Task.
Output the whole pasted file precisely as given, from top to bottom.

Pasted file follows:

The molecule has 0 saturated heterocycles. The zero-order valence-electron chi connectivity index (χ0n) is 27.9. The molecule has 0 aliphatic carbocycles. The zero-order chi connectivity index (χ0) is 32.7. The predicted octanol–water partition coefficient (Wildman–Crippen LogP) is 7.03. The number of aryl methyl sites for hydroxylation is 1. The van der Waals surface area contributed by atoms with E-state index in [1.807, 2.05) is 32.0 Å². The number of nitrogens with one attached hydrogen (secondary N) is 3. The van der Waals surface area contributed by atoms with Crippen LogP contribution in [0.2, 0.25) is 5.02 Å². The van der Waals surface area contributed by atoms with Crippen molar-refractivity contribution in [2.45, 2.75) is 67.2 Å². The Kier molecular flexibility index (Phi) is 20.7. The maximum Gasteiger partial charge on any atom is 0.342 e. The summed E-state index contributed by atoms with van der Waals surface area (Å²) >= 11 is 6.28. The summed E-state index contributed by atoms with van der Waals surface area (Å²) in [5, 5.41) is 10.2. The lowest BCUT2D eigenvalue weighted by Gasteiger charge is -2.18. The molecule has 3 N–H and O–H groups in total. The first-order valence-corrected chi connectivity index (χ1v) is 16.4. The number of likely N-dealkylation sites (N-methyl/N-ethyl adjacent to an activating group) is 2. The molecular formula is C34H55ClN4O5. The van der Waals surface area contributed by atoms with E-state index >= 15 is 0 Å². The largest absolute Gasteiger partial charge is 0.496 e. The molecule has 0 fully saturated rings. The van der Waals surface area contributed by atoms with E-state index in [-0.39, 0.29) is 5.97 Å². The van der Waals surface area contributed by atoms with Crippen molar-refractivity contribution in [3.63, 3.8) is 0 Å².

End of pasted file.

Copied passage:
The molecule has 0 saturated heterocycles. The zero-order valence-electron chi connectivity index (χ0n) is 27.9. The molecule has 0 aliphatic carbocycles. The zero-order chi connectivity index (χ0) is 32.7. The predicted octanol–water partition coefficient (Wildman–Crippen LogP) is 7.03. The number of aryl methyl sites for hydroxylation is 1. The van der Waals surface area contributed by atoms with E-state index in [1.807, 2.05) is 32.0 Å². The number of nitrogens with one attached hydrogen (secondary N) is 3. The van der Waals surface area contributed by atoms with Crippen LogP contribution in [0.2, 0.25) is 5.02 Å². The van der Waals surface area contributed by atoms with Crippen molar-refractivity contribution in [2.45, 2.75) is 67.2 Å². The Kier molecular flexibility index (Phi) is 20.7. The maximum Gasteiger partial charge on any atom is 0.342 e. The summed E-state index contributed by atoms with van der Waals surface area (Å²) >= 11 is 6.28. The summed E-state index contributed by atoms with van der Waals surface area (Å²) in [5, 5.41) is 10.2. The lowest BCUT2D eigenvalue weighted by Gasteiger charge is -2.18. The molecule has 3 N–H and O–H groups in total. The first-order valence-corrected chi connectivity index (χ1v) is 16.4. The number of likely N-dealkylation sites (N-methyl/N-ethyl adjacent to an activating group) is 2. The molecular formula is C34H55ClN4O5. The van der Waals surface area contributed by atoms with E-state index >= 15 is 0 Å². The largest absolute Gasteiger partial charge is 0.496 e. The molecule has 0 fully saturated rings. The van der Waals surface area contributed by atoms with E-state index in [-0.39, 0.29) is 5.97 Å². The van der Waals surface area contributed by atoms with Crippen molar-refractivity contribution in [3.63, 3.8) is 0 Å².